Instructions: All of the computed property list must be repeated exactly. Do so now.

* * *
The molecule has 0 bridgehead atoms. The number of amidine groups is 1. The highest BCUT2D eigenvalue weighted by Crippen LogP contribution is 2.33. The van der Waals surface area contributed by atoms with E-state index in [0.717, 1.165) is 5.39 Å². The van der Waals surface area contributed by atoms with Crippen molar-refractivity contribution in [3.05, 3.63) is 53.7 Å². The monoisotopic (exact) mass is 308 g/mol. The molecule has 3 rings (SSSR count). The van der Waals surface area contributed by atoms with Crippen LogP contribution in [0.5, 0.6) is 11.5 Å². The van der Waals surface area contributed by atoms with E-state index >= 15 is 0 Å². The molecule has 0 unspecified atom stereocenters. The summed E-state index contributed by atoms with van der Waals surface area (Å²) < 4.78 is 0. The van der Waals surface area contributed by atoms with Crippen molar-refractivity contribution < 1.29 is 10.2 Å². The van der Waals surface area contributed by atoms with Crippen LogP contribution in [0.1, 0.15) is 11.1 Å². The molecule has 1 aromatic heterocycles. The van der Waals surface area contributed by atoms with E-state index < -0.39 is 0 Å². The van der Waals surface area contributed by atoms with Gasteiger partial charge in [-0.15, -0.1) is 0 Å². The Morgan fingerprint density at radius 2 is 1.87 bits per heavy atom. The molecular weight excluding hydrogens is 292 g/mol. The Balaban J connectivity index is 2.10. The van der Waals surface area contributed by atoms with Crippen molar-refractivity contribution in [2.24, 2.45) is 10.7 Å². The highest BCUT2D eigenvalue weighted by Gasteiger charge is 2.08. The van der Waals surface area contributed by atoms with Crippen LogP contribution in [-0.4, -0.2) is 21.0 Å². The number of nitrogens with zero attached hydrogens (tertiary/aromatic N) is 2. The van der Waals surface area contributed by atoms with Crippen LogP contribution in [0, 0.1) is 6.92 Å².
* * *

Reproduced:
The molecule has 0 bridgehead atoms. The number of amidine groups is 1. The highest BCUT2D eigenvalue weighted by Crippen LogP contribution is 2.33. The van der Waals surface area contributed by atoms with E-state index in [0.717, 1.165) is 5.39 Å². The van der Waals surface area contributed by atoms with Crippen molar-refractivity contribution in [3.05, 3.63) is 53.7 Å². The monoisotopic (exact) mass is 308 g/mol. The molecule has 3 rings (SSSR count). The van der Waals surface area contributed by atoms with Crippen LogP contribution in [0.5, 0.6) is 11.5 Å². The van der Waals surface area contributed by atoms with E-state index >= 15 is 0 Å². The molecule has 0 unspecified atom stereocenters. The summed E-state index contributed by atoms with van der Waals surface area (Å²) < 4.78 is 0. The van der Waals surface area contributed by atoms with Crippen molar-refractivity contribution < 1.29 is 10.2 Å². The van der Waals surface area contributed by atoms with Crippen LogP contribution in [0.1, 0.15) is 11.1 Å². The molecule has 1 aromatic heterocycles. The van der Waals surface area contributed by atoms with E-state index < -0.39 is 0 Å². The van der Waals surface area contributed by atoms with Gasteiger partial charge in [-0.15, -0.1) is 0 Å². The Morgan fingerprint density at radius 2 is 1.87 bits per heavy atom. The molecular weight excluding hydrogens is 292 g/mol. The Balaban J connectivity index is 2.10. The van der Waals surface area contributed by atoms with Crippen molar-refractivity contribution in [2.24, 2.45) is 10.7 Å². The highest BCUT2D eigenvalue weighted by Gasteiger charge is 2.08. The van der Waals surface area contributed by atoms with Crippen LogP contribution in [-0.4, -0.2) is 21.0 Å². The number of nitrogens with zero attached hydrogens (tertiary/aromatic N) is 2. The van der Waals surface area contributed by atoms with Crippen LogP contribution in [0, 0.1) is 6.92 Å².